“Take my pants, for example,” said Chang. “These pants are beautifully designed, locally sourced, comfortable, and allowed me to do my part in the fight against malaria.”

The pants he refers to were designed, manufactured, and sold to Chang at a stall in OR Tambo International Airport in Johannesburg by the name of Goodbye Malaria – a social benefit organisation that aims to eliminate malaria in Southern Africa while supporting local crafters and retail skills development programme’s in efforts to change the way the world thinks about Africa.

One of the ways in which it funds its malaria programmes is by selling its patented fashion and gear on its online store – all of which is sourced locally and ethically produced, promoting job creation, and uplifting and upskilling entrepreneurs from diverse backgrounds and cultures. 

“They call it a purchase with a purpose,” says Chang. “Every time I wear these pants I am reminded that I contributed to something good. There is meaning to it, not just an item you bought without thinking, which made it even more pleasurable.”

Between pants that help eradicate malaria and Adidas sneakers made from recycled plastic bottles, Chang believes these are the new status symbols amongst consumers.

Goodbye Malaria and the rise of conscious consumerism
Co-founder of Goodbye Malaria Kim Lazarus says, “We never ask the public for donations, rather, we inspire people to become part of our solution to eliminate malaria. , We initially came up with the concept of saving a life in your sleep by producing and selling shweshwe pyjama pants , with proceeds from each sale going towards our fight against malaria.”

With a purpose promulgated in pyjamas, the brand’s offering grew to include a wide range of sustainably and ethically produced products which consciously sourced using environmentally friendly and recyclable. “We are very conscious about using recycled substrates, including offcut fabric from the manufacture of our pants.” In 2021 alone, Goodbye Malaria protected over 3 millions lives and continues to do more every year in the hopes of finally eliminate malaria.

Through her experiences at Goodbye Malaria, Lazarus has seen first-hand how conscious consumerism and sustainable consumption are on the rise, particularly in South Africa. “People are becoming more aware of the power of their purchase, how and why we choose to spend our money can impact lives. Is it environmentally friendly? Is it locally sourced? Does it contribute towards a better future for those who were involved in making it? If a business cannot be on the right side of these answers, then their customer base will righteously shrink.”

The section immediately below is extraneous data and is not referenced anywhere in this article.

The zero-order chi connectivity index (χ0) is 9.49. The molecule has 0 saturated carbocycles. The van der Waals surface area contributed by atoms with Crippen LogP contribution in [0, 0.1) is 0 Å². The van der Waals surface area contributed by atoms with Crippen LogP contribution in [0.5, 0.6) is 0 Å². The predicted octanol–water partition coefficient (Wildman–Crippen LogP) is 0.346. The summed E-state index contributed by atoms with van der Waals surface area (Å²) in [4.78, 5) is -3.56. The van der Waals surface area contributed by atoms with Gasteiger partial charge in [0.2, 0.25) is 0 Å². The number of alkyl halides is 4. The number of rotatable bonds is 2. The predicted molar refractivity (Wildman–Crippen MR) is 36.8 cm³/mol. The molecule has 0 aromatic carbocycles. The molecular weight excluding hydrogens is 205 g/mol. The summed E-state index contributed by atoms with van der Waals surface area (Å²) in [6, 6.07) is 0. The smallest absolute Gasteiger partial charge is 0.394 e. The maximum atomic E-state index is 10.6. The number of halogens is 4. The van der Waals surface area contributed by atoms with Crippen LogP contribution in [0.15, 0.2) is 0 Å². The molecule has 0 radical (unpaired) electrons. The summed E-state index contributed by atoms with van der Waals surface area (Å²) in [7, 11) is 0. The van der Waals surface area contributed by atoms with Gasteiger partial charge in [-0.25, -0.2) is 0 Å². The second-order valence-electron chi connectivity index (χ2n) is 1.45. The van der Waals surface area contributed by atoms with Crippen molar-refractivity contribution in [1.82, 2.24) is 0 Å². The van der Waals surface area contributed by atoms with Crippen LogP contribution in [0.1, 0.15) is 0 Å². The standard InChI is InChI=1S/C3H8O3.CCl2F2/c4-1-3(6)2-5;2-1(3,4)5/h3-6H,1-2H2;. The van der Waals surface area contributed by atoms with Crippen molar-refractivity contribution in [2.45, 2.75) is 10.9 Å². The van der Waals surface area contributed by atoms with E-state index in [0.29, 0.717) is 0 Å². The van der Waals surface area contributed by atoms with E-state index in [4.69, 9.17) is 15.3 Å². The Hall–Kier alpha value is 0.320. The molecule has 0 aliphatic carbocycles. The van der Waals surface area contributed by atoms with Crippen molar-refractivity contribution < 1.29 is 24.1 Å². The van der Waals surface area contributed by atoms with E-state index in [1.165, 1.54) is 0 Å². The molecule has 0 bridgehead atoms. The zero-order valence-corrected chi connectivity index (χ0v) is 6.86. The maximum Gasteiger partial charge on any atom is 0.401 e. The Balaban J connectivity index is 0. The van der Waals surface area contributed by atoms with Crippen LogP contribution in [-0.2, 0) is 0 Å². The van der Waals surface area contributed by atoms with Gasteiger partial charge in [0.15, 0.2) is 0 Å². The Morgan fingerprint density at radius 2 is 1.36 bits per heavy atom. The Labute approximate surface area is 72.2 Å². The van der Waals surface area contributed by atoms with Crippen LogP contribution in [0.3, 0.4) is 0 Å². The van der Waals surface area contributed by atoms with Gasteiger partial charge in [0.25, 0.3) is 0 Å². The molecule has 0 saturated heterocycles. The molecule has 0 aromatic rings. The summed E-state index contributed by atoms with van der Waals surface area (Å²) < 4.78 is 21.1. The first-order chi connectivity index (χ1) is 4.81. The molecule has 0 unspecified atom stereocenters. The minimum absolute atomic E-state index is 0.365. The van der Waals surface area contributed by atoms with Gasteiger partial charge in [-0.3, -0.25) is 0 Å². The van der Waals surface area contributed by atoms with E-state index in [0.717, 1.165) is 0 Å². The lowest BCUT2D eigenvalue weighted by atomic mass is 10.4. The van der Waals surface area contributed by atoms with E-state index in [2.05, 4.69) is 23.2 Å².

Goodbye Malaria pivoted in 2020, adapting their operations to include mask production to help combat the spread of COVID-19 while keeping much-needed income in the hands of its local manufacturers. Having produced and sold over 300 000 masks, Lazarus says she is humbled with increased orders from
across the globe. “Although our duty is to help eliminate malaria we were able to donate over 12 000 masks into local communities completing an extraordinary circle of hope: providing lifesaving employment, by creating masks that prevent infection from Covid-19, to generate funds to prevent deaths from malaria.

As a retailer, Lazarus has always been passionate about selling with a purpose. Dion Chang believes that organisations like Goodbye Malaria are ahead of the trend and have been patiently waiting for the consciences of consumers to overtake their need to save a buck.

As a word of advice to retailers, Lazarus says, “Understanding these terms and trends is crucial to marketing and selling your brand. Telling and selling the authentic backstories of your product has never been more important. Your customers want to buy into more than just a product. They want to feel like
they are making a difference and being part of the solution. In short, your product should make them feel good in more ways than one.”